Putting a cork on cork usage

Vintage Point

Winemaker turns to screw tops

October 02, 2002|By Michael Dresser | Michael Dresser,SUN WINE CRITIC

There's going to be one corker of a funeral in New York tonight. It should bring everyone involved a sense of closure.

Randall Grahm, the irrepressible owner of California's Bonny Doon winery, is billing the gathering at Grand Central Terminal as a service to commemorate "the death of the cork."

The black-bordered invitations have already gone out. The menu for the memorial dinner, consisting entirely of black foods, has been planned. It is, naturally, a black-tie event.

"It's going to be a very solemn occasion," Grahm said. "We're going to have a coffin filled with corks and we're working on a little cork corpse."

Jancis Robinson, a famed English wine writer, will be there to deliver the eulogy of Monsieur Thierry Bouchon, whom Grahm has pronounced dead at the age of about 400 years after a long career as a wine-containment specialist.

(Bouchon is French for cork. Tire-bouchon is corkscrew. Grahm is quite lucky this country doesn't use the guillotine.)

Grahm is holding his shameless publicity grab - it worked here, didn't it? - to promote the conversion of his diverse family of wines to screw tops. Showmanship aside, Grahm's event tonight is more than a simple twist-off fete. It represents an important challenge to the established order in the industry because it comes from a fine winemaker who is well-known as a trendsetter. (Grahm was one of the original "Rhone Rangers" who popularized syrah and other little-known grapes.)

Grahm says he's making the switch because he's fed up with contaminated corks.

Corks have been the preferred stopper for fine wines since the 17th century, and while they are a big improvement on the technology that preceded them - rags, leather, sealing wax - they do have a defect.

Winemakers estimate that 1 percent to 2 percent of natural corks are contaminated with the chemical TCA. Wines affected by TCA, even in concentrations as small as 6 parts per trillion, are described as corked. A corked wine develops a smell that can be compared with sweaty socks left to ripen at the bottom of a teen-ager's gym locker for six months. The flavors aren't much better.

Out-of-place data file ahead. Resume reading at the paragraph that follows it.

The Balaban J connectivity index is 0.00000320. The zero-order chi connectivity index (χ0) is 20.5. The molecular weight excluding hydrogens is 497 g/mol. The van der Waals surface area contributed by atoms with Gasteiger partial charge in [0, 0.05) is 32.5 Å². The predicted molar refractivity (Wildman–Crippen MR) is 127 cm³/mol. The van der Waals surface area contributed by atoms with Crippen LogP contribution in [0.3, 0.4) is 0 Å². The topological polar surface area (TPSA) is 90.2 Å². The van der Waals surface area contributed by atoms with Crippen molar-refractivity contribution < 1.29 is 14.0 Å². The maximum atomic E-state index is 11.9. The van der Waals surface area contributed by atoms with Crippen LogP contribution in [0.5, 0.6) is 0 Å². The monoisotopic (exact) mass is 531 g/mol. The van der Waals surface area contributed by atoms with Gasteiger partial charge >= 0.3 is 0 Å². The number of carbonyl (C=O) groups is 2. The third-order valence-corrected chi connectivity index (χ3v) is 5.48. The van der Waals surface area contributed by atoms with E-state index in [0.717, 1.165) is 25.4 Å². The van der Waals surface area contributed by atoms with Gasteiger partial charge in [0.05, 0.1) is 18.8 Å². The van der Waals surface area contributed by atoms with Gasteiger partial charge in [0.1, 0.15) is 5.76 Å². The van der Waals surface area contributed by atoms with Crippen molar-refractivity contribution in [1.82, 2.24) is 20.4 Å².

(Note to consumers: Should you encounter a corked wine, don't tough it out. In a restaurant, send it back. At home, recork it and bring it back to the store for a refund. When entertaining, always keep a backup bottle on hand.)

Despite laborious efforts to avoid contaminated corks, TCA finds its way into even some of the world's finest wines. I recall a gracious host mortified when a Ramonet Batard-Montrachet that must have set him back $250 turned out to be corked. Grahm recalls that a 1976 Scharzhofberger auslese - a classic German dessert wine - "really bummed me out something fierce."

Grahm believes the problem goes deeper than one or two bottles in a hundred. He estimates that 7 percent to 10 percent of wines are negatively affected in more subtle ways by cork problems. Corks, he said, are "a dinosaur with 3 1/2 legs in the tar pit."

"Corks are wonderful, beautiful, aesthetic, natural products. It's a great product, but we loved it to death," Grahm said. He blames overproduction and premature harvesting brought about by the dramatic growth of the wine industry in recent years.

Like many winemakers, Grahm has experimented with artificial corks made of various plasticlike substances. But he's decided they haven't worked out as well as he had hoped.

His answer: the humble screw cap, a closure that has been associated with the cheapest wines and shunned by producers who want to project an image of class.

Grahm is hoping to turn the perception issue on its head. "Sophisticated wine drinkers are ready to embrace what I call reverse snobbism," he said. "Real connoisseurs will insist upon a screw cap. Those people who are more focused on the trappings, the ritual, will insist upon a cork."

Screw tops, Grahm says, are the best available technology because they allow the least amount of oxygen into the bottle. He dismisses the frequently expressed concern that wines will not age well without corks and plans to start bottling his flagship Le Cigare Volante, a long-aging Rhone-style blend, with screw tops starting with the 2001 vintage.

Predictably, the cork people see things differently.

Peter Weber, spokesman for the Cork Quality Council, says the demise of the industry is "grievously exaggerated."

"Actually, the industry is doing quite well. We have made tremendous progress against TCA," Weber said. "We expect that natural cork will continue to be the most effective closure for fine wines."

Weber said Grahm is a great winemaker with a gift for gaining publicity for his winery, but he compared tonight's stunt to the antics of comedian Tom Green. "I used to think Randall was funnier," Weber said.

Grahm says he has based the idea for the funeral on the J.K. Huysmans novel Against Nature, in which one of the characters, upon becoming impotent, hosts a "black dinner" to mourn the death of his libido.

"This is the book that shocked Oscar Wilde," Grahm said.

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